There are no easy options when it comes to escaping the Big Apple and its madly turbulent crowds. I like to imagine the city as surrounded at all times by a series of concentric circles, or bubbles, characterized by a slowly decreasing level of overpopulation.
The inner bubble is centered on Manhattan and within it, no hope subsists. There will be a mob no matter where one goes. The second bubble typically includes the five boroughs and while there are hotspots, it is usually possible to find relative peace in outer areas such as Staten Island or Dead Horse Bay.
The third bubble extends outside of the city limits, fluid, following seasons and holidays, serving as an overflow for the two inner layers. At times they all merge, and the space becomes intolerable – picture summertime on Long Island or Fire Island, for instance.
On a long weekend like the last, however, the difficulty of finding solitude is escalated to epic proportion. The bubbles inflate like giant malign cells in search of healthy flesh to feed on. The search for peace and quiet becomes an equation: what are the distance and speed required to outrun the bubble’s expansion?
We took our chances with a bet on the Catskills. Our objective was an exceptionally pristine mountain stream we discovered a few years ago on a fall color trip, and have revisited once since. We had never seen it in summer and thus had always found the place deserted and exquisitely beautiful. So we knew that this time we were gambling high but getting out of the city was also a matter of spiritual survival.
Surprisingly for a long weekend, Zipcars were plentiful. I found ours two blocks away and we left around nine in the morning, since finally getting some sleep had been an even bigger priority than escaping. I made coffee, filled a thermos and we stopped at the corner to get croissants. Lenox Saphire, a West African café-restaurant, has the best croissants I have found in many New York years.
Then we crossed Manhattan, hopped onto the upper level of the George Washington Bridge and ventured into New Jersey. I stopped for gas and to inflate our tires that were making the car feel like a small plane in turbulence with poor rudder coordination.
We headed northeast on highway 17 and drove for about two-and-a-half hours through varying traffic. As I mentioned, this was the beginning of a long weekend but also the end of school summer vacations. We figured all of New York State was with us on the road.
The Catskills grew taller and the road windier. Eventually we reached the sacred road that cuts through the mountains and which we have grown so fond of. Arriving from the southwest, we knew immediately that things were going to be different. There was actual traffic. Motorcycle groups drove up and down noisily. Cars were parked along the road and at every pullover. There were tents in the woods. We looked at each other and sighed. It was not a big surprise. Our river is the prettiest around.
We passed a few full parking lots, kept climbing and arrived at our spot. The open grass area where we had always parked by ourselves was occupied by three RV’s. One camper had gone as far as running an endless hose across the lot, into the trees and to a fresh water spring nearby. People were sitting by their behemoth doing nothing. I don’t get it but then again, it is one’s right to do what they please on an escape, including nothing. We sighed again.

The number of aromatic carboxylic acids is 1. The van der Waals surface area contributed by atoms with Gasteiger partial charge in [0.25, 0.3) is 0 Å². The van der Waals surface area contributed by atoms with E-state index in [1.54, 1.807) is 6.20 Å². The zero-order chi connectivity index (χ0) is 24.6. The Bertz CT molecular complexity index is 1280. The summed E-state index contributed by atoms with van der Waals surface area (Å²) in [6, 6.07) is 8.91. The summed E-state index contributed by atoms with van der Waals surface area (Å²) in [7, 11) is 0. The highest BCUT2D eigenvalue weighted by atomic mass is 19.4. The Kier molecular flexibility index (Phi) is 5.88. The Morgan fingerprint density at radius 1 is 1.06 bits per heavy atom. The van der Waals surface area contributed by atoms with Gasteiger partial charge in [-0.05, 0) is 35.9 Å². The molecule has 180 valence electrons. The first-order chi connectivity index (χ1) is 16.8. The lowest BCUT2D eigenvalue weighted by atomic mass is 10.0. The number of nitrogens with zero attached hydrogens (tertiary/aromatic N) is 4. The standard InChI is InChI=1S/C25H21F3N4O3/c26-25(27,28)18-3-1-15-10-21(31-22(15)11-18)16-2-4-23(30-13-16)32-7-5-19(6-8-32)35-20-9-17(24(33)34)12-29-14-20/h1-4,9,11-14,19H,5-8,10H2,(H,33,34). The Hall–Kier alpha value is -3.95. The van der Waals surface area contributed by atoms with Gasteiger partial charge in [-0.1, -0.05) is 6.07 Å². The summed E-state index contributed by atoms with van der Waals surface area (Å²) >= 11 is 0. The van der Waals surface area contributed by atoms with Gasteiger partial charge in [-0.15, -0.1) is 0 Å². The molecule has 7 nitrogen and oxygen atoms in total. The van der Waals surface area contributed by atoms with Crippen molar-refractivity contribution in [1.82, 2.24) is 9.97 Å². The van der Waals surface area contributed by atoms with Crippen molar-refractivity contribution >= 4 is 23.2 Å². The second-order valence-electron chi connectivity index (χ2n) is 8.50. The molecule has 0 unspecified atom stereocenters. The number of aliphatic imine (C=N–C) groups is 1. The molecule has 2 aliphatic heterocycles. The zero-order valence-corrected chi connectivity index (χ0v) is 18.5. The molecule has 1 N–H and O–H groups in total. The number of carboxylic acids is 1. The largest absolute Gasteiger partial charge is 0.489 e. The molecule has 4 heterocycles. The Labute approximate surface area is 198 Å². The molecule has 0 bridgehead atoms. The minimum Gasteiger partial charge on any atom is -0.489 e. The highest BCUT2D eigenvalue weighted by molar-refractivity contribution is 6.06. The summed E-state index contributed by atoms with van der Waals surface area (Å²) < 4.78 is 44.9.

We, however, were committed and had little time. We parked, grabbed our bags, cameras and picnic and walked through the field, into the woods and along the river for five minutes. When we arrived at “the pool”, two things were immediately apparent: a large tree had fallen across the river, and kids were crossing it on all four, shrieking in fearful pleasure. My heart sank. We were going to have to retreat.
But we didn’t. The kids were gone quickly, and with their departure, silence was back in the form of the river’s clear and soothing song. I set my tripod up to take the panoramic shot I had been planning and Marie wandered into a blissful plant zone. I’ll post the panorama soon.
The shots taken, we decided to have our picnic after all. People were walking to the beautiful pool at our feet from nearby campsites, coming for a swim or simply following the riverbed, but all and all, our space was never invaded for very long.
The water level was much lower than it had been previously, but I still set out to complete my water experiment. I’ll also post about that soon. This is the only place on the Eastern Seaboard that manages to remind me of Lynn Canyon in Vancouver.
Eventually, the afternoon maturing nicely, we decide to pack up and drive uphill for a while. But the crowds were back and made stopping at waterfalls unpleasant. We called it a day, drove through the mountains, down into the next valley, and headed home on small pleasant roads. As we kept our eyes peeled for the unexpected, we reflected on rather successful day despite the odds being stacked against us.
We had had the pool pretty much to ourselves, seen deer on three separate occasions, including two fawns by the road, spotted multiple turkey vultures, a groundhog, and, apotheosis of the day, stumbled upon a bald eagle at close range. It was sitting in a river when we spotted it no more than a hundred feet away, and by the time I pulled over and fumbled for my camera on the back seat, the bird was taking off heavily, its catch in tow, and it skimmed a line of trees behind which it disappeared. No shot.
Back in New York City, Lenox was a zoo as always. Sirens were blaring. The heat was back. Smells attacked us with a revenge. We had dinner inside for a change, sheltering ourselves from the neighborhood noise. As we ate and talked about the day, cold water was still flowing nearby, ringing in my ears like chimes in the wind. Two worlds, so near and yet so far apart.